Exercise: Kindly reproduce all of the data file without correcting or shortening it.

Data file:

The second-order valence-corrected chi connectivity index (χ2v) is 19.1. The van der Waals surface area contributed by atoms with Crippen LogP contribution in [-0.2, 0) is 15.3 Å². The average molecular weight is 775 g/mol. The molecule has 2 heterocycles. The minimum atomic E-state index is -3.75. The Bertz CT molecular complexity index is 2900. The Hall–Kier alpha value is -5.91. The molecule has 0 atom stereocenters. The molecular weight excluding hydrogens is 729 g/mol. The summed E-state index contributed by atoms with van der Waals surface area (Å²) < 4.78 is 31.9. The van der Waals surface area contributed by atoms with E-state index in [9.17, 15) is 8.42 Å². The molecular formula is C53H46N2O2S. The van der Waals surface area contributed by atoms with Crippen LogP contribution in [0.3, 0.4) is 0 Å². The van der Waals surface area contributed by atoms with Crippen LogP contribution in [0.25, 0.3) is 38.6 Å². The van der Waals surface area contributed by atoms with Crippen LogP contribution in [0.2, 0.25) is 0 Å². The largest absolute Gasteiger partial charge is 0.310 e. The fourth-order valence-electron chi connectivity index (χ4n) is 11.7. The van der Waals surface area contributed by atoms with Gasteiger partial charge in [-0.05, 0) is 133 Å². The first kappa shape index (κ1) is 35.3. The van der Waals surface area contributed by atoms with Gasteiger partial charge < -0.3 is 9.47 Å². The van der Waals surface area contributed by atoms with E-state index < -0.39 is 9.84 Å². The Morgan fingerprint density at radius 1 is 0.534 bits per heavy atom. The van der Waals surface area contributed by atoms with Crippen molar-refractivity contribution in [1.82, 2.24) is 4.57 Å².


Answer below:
The second-order valence-corrected chi connectivity index (χ2v) is 19.1. The van der Waals surface area contributed by atoms with Crippen LogP contribution in [-0.2, 0) is 15.3 Å². The average molecular weight is 775 g/mol. The molecule has 2 heterocycles. The minimum atomic E-state index is -3.75. The Bertz CT molecular complexity index is 2900. The Hall–Kier alpha value is -5.91. The molecule has 0 atom stereocenters. The molecular weight excluding hydrogens is 729 g/mol. The summed E-state index contributed by atoms with van der Waals surface area (Å²) < 4.78 is 31.9. The van der Waals surface area contributed by atoms with E-state index in [9.17, 15) is 8.42 Å². The molecular formula is C53H46N2O2S. The van der Waals surface area contributed by atoms with Crippen LogP contribution in [0.3, 0.4) is 0 Å². The van der Waals surface area contributed by atoms with Crippen LogP contribution in [0.25, 0.3) is 38.6 Å². The van der Waals surface area contributed by atoms with Crippen LogP contribution in [0.2, 0.25) is 0 Å². The largest absolute Gasteiger partial charge is 0.310 e. The fourth-order valence-electron chi connectivity index (χ4n) is 11.7. The van der Waals surface area contributed by atoms with Gasteiger partial charge in [-0.05, 0) is 133 Å². The first kappa shape index (κ1) is 35.3. The van der Waals surface area contributed by atoms with Gasteiger partial charge < -0.3 is 9.47 Å². The van der Waals surface area contributed by atoms with E-state index < -0.39 is 9.84 Å². The Morgan fingerprint density at radius 1 is 0.534 bits per heavy atom. The van der Waals surface area contributed by atoms with Crippen molar-refractivity contribution in [1.82, 2.24) is 4.57 Å².